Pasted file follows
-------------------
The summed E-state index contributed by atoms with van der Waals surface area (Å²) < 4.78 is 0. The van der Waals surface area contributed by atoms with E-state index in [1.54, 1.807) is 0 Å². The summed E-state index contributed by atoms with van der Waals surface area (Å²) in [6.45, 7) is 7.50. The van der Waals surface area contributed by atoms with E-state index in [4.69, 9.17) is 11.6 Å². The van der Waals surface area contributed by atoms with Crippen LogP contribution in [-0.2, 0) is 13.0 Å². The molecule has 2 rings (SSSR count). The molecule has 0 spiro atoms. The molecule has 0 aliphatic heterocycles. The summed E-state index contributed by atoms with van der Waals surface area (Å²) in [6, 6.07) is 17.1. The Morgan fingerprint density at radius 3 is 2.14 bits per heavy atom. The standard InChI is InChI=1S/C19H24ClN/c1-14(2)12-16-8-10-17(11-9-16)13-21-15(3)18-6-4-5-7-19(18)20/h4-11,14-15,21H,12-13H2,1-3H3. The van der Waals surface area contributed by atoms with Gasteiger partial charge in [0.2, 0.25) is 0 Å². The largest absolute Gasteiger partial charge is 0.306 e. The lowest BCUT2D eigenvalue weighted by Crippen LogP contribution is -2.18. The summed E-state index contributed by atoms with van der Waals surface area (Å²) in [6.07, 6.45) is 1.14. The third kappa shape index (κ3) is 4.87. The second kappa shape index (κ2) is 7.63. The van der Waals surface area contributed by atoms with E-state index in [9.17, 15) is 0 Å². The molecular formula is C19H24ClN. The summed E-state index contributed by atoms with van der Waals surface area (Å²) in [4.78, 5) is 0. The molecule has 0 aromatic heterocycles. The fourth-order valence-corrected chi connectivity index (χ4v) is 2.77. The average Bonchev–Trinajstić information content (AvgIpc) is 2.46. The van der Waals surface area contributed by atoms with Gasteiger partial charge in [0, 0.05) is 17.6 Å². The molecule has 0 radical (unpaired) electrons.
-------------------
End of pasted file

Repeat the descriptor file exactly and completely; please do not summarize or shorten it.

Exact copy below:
The summed E-state index contributed by atoms with van der Waals surface area (Å²) < 4.78 is 0. The van der Waals surface area contributed by atoms with E-state index in [1.54, 1.807) is 0 Å². The summed E-state index contributed by atoms with van der Waals surface area (Å²) in [6.45, 7) is 7.50. The van der Waals surface area contributed by atoms with E-state index in [4.69, 9.17) is 11.6 Å². The van der Waals surface area contributed by atoms with Crippen LogP contribution in [-0.2, 0) is 13.0 Å². The molecule has 2 rings (SSSR count). The molecule has 0 spiro atoms. The molecule has 0 aliphatic heterocycles. The summed E-state index contributed by atoms with van der Waals surface area (Å²) in [6, 6.07) is 17.1. The Morgan fingerprint density at radius 3 is 2.14 bits per heavy atom. The standard InChI is InChI=1S/C19H24ClN/c1-14(2)12-16-8-10-17(11-9-16)13-21-15(3)18-6-4-5-7-19(18)20/h4-11,14-15,21H,12-13H2,1-3H3. The van der Waals surface area contributed by atoms with Gasteiger partial charge in [0.2, 0.25) is 0 Å². The largest absolute Gasteiger partial charge is 0.306 e. The lowest BCUT2D eigenvalue weighted by Crippen LogP contribution is -2.18. The summed E-state index contributed by atoms with van der Waals surface area (Å²) in [6.07, 6.45) is 1.14. The third kappa shape index (κ3) is 4.87. The second kappa shape index (κ2) is 7.63. The van der Waals surface area contributed by atoms with E-state index in [9.17, 15) is 0 Å². The molecular formula is C19H24ClN. The summed E-state index contributed by atoms with van der Waals surface area (Å²) in [4.78, 5) is 0. The molecule has 0 aromatic heterocycles. The fourth-order valence-corrected chi connectivity index (χ4v) is 2.77. The average Bonchev–Trinajstić information content (AvgIpc) is 2.46. The van der Waals surface area contributed by atoms with Gasteiger partial charge in [0, 0.05) is 17.6 Å². The molecule has 0 radical (unpaired) electrons.